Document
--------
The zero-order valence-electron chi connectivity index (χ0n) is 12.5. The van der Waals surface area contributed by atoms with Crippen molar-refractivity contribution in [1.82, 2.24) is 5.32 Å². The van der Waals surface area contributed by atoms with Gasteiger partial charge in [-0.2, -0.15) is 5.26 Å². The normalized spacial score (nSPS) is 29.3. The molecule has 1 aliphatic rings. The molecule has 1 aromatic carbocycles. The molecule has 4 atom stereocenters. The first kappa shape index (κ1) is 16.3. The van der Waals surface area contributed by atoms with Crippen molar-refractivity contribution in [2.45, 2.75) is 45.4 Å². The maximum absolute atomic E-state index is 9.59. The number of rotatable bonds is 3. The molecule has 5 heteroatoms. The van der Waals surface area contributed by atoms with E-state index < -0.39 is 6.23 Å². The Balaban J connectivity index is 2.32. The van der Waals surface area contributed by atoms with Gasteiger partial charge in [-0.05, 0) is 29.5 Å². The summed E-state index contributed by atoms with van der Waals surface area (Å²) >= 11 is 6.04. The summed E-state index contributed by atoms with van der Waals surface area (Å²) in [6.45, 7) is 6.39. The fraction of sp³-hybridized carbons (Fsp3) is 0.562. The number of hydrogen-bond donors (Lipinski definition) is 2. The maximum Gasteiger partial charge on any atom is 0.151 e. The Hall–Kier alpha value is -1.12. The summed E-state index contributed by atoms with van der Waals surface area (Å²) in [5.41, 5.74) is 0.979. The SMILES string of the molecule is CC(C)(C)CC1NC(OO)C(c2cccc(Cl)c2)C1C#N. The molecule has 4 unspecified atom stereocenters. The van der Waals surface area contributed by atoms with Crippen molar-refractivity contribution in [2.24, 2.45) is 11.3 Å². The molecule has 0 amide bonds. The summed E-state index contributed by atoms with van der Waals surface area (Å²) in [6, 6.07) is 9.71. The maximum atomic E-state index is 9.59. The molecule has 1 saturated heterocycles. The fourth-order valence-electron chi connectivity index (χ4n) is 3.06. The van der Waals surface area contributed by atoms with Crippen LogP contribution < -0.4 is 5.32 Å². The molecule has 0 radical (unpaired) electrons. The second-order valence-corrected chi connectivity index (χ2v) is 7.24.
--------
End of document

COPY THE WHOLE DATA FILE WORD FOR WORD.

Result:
The zero-order valence-electron chi connectivity index (χ0n) is 12.5. The van der Waals surface area contributed by atoms with Crippen molar-refractivity contribution in [1.82, 2.24) is 5.32 Å². The van der Waals surface area contributed by atoms with Gasteiger partial charge in [-0.2, -0.15) is 5.26 Å². The normalized spacial score (nSPS) is 29.3. The molecule has 1 aliphatic rings. The molecule has 1 aromatic carbocycles. The molecule has 4 atom stereocenters. The first kappa shape index (κ1) is 16.3. The van der Waals surface area contributed by atoms with Crippen molar-refractivity contribution in [2.45, 2.75) is 45.4 Å². The maximum absolute atomic E-state index is 9.59. The number of rotatable bonds is 3. The molecule has 5 heteroatoms. The van der Waals surface area contributed by atoms with E-state index < -0.39 is 6.23 Å². The Balaban J connectivity index is 2.32. The van der Waals surface area contributed by atoms with Gasteiger partial charge in [-0.05, 0) is 29.5 Å². The summed E-state index contributed by atoms with van der Waals surface area (Å²) >= 11 is 6.04. The summed E-state index contributed by atoms with van der Waals surface area (Å²) in [6.45, 7) is 6.39. The fraction of sp³-hybridized carbons (Fsp3) is 0.562. The number of hydrogen-bond donors (Lipinski definition) is 2. The maximum Gasteiger partial charge on any atom is 0.151 e. The Hall–Kier alpha value is -1.12. The summed E-state index contributed by atoms with van der Waals surface area (Å²) in [5.41, 5.74) is 0.979. The SMILES string of the molecule is CC(C)(C)CC1NC(OO)C(c2cccc(Cl)c2)C1C#N. The molecule has 4 unspecified atom stereocenters. The van der Waals surface area contributed by atoms with Crippen molar-refractivity contribution in [2.24, 2.45) is 11.3 Å². The molecule has 0 amide bonds. The summed E-state index contributed by atoms with van der Waals surface area (Å²) in [6, 6.07) is 9.71. The maximum atomic E-state index is 9.59. The molecule has 1 saturated heterocycles. The fourth-order valence-electron chi connectivity index (χ4n) is 3.06. The van der Waals surface area contributed by atoms with Crippen LogP contribution < -0.4 is 5.32 Å². The molecule has 0 radical (unpaired) electrons. The second-order valence-corrected chi connectivity index (χ2v) is 7.24.